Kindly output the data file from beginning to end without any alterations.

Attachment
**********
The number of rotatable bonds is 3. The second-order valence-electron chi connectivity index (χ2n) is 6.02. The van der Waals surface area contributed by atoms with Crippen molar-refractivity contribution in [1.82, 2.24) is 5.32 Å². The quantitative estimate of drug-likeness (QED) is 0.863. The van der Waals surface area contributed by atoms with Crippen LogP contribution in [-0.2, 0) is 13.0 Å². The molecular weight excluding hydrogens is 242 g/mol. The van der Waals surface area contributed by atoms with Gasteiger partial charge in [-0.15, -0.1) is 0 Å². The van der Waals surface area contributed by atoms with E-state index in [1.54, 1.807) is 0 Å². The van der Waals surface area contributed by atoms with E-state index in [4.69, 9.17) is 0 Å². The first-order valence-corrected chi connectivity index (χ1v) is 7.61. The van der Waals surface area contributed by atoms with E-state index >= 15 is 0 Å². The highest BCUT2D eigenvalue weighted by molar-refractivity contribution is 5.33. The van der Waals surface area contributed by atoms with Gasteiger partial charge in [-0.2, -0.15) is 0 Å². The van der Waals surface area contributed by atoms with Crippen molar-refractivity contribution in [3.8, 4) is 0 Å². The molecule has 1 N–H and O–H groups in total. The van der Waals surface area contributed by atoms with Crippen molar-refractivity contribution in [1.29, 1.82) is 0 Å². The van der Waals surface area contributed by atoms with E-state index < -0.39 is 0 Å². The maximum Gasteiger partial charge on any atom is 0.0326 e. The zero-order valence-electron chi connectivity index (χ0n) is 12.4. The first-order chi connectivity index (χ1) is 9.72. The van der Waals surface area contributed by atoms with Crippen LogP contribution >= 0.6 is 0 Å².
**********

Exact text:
The number of rotatable bonds is 3. The second-order valence-electron chi connectivity index (χ2n) is 6.02. The van der Waals surface area contributed by atoms with Crippen molar-refractivity contribution in [1.82, 2.24) is 5.32 Å². The quantitative estimate of drug-likeness (QED) is 0.863. The van der Waals surface area contributed by atoms with Crippen LogP contribution in [-0.2, 0) is 13.0 Å². The molecular weight excluding hydrogens is 242 g/mol. The van der Waals surface area contributed by atoms with Gasteiger partial charge in [-0.15, -0.1) is 0 Å². The van der Waals surface area contributed by atoms with E-state index in [1.54, 1.807) is 0 Å². The van der Waals surface area contributed by atoms with E-state index in [4.69, 9.17) is 0 Å². The first-order valence-corrected chi connectivity index (χ1v) is 7.61. The van der Waals surface area contributed by atoms with E-state index >= 15 is 0 Å². The highest BCUT2D eigenvalue weighted by molar-refractivity contribution is 5.33. The van der Waals surface area contributed by atoms with Gasteiger partial charge in [-0.2, -0.15) is 0 Å². The van der Waals surface area contributed by atoms with Crippen molar-refractivity contribution in [3.8, 4) is 0 Å². The molecule has 1 N–H and O–H groups in total. The van der Waals surface area contributed by atoms with Crippen molar-refractivity contribution in [1.29, 1.82) is 0 Å². The van der Waals surface area contributed by atoms with E-state index < -0.39 is 0 Å². The maximum Gasteiger partial charge on any atom is 0.0326 e. The zero-order valence-electron chi connectivity index (χ0n) is 12.4. The first-order chi connectivity index (χ1) is 9.72. The van der Waals surface area contributed by atoms with Crippen LogP contribution >= 0.6 is 0 Å².